A Reasonable Amount of Trouble
Rating: 4 out of 5 stars
By all accounts, the late Jesse Winchester was similar to the music he recorded; low key, sweet and dryly humorous, a man who exuded relaxed joy, wit, humility and honesty. His 1970 Robbie Robertson produced debut remains archetypal but since he had fled to Canada to avoid the Vietnam draft, he could not tour in the States to support it. That didn’t stop others from recognizing his talents and soon artists as diverse as Jimmy Buffett (who contributes touching liner notes to this release), Emmylou Harris, Elvis Costello and even Wilson Pickett, along with dozens more, were recording his tunes.
As usual though, Winchester’s own versions, filled with subtle charm and sly humor, were usually definitive. He wasn’t particularly prolific, sometimes waiting 10 years between sets, but had been on a bit of a late life roll with 2009’s terrific Love Filling Station. He then was slowed by cancer but was in remission when he recorded this, his final album. Sadly the cancer returned shortly afterwards and he passed in April of this year.
It’s difficult to be objective about these posthumous projects, but A Reasonable Amount of Trouble would have been just as impressive even if it wasn’t Winchester’s last studio effort. Producer (and longtime Buffett associate) Mac McAnally creates an open sound, enhanced by a sparse backing band that emphasizes Winchester’s lovely melodies, reserved voice and sharply tuned lyrics. The singer/songwriter was an avid lover of doo-wop and 60s oldies, referencing those often innocent sounds in his own work (see his previous album’s “Sham-A-Ling-Dong-Ding”) along with covering a handful on recent discs. Here he tackles “Devil or Angel,” “Rhythm of the Rain,” and “Whispering Bells”—all from four or more decades ago– in versions that are graceful, respectful and playful. Ballads such as “Neither Here Nor There” and the Latin tinged “Ghosts,” both filled with tenderness and sensitivity, can stand with his finest compositions. A few restrained rockers like “She Makes It Easy Now” (whose lyrics “outside Mobile in a mobile home” are typical of his clever, understated approach) and the Cajun influenced “Never Forget to Boogie” show that he’s in a pretty chipper mood throughout as it seemed like this was a second chance after beating his first bout of cancer.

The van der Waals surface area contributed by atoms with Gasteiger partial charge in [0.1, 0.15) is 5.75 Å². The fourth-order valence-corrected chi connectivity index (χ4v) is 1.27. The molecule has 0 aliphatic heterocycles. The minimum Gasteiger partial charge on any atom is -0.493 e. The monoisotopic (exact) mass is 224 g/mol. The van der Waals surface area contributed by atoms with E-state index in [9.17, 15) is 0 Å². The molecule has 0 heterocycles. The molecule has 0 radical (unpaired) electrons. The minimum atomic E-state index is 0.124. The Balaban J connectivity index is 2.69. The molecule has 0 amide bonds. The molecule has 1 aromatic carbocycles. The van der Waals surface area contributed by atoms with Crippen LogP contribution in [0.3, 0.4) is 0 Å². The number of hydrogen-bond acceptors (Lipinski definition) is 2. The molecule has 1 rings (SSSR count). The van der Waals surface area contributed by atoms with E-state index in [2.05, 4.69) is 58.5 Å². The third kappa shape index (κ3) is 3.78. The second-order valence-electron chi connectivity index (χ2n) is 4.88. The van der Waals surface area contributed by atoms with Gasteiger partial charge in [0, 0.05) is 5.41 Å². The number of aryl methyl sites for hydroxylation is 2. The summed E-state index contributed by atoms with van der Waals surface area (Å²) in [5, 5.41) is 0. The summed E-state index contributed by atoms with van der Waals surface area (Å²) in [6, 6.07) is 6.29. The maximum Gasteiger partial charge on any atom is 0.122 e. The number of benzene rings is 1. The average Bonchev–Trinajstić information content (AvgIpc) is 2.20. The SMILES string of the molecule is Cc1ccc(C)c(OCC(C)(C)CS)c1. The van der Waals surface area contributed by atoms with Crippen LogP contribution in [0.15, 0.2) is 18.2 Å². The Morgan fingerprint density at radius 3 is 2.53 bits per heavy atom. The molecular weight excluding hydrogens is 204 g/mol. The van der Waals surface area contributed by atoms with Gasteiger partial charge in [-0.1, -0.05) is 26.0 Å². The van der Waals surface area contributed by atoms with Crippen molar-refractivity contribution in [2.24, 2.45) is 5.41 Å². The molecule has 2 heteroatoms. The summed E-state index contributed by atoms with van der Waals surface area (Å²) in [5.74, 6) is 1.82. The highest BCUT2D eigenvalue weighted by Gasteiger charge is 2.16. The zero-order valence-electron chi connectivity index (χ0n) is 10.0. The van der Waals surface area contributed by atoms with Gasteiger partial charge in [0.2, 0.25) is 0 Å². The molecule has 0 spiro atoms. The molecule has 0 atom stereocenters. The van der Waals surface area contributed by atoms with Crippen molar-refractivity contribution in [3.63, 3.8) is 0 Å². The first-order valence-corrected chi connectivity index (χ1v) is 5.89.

Winchester won’t be recording any more music, but he has left us with plenty of classics and undiscovered gems with this final one a wonderful example of his humble yet impressive gifts.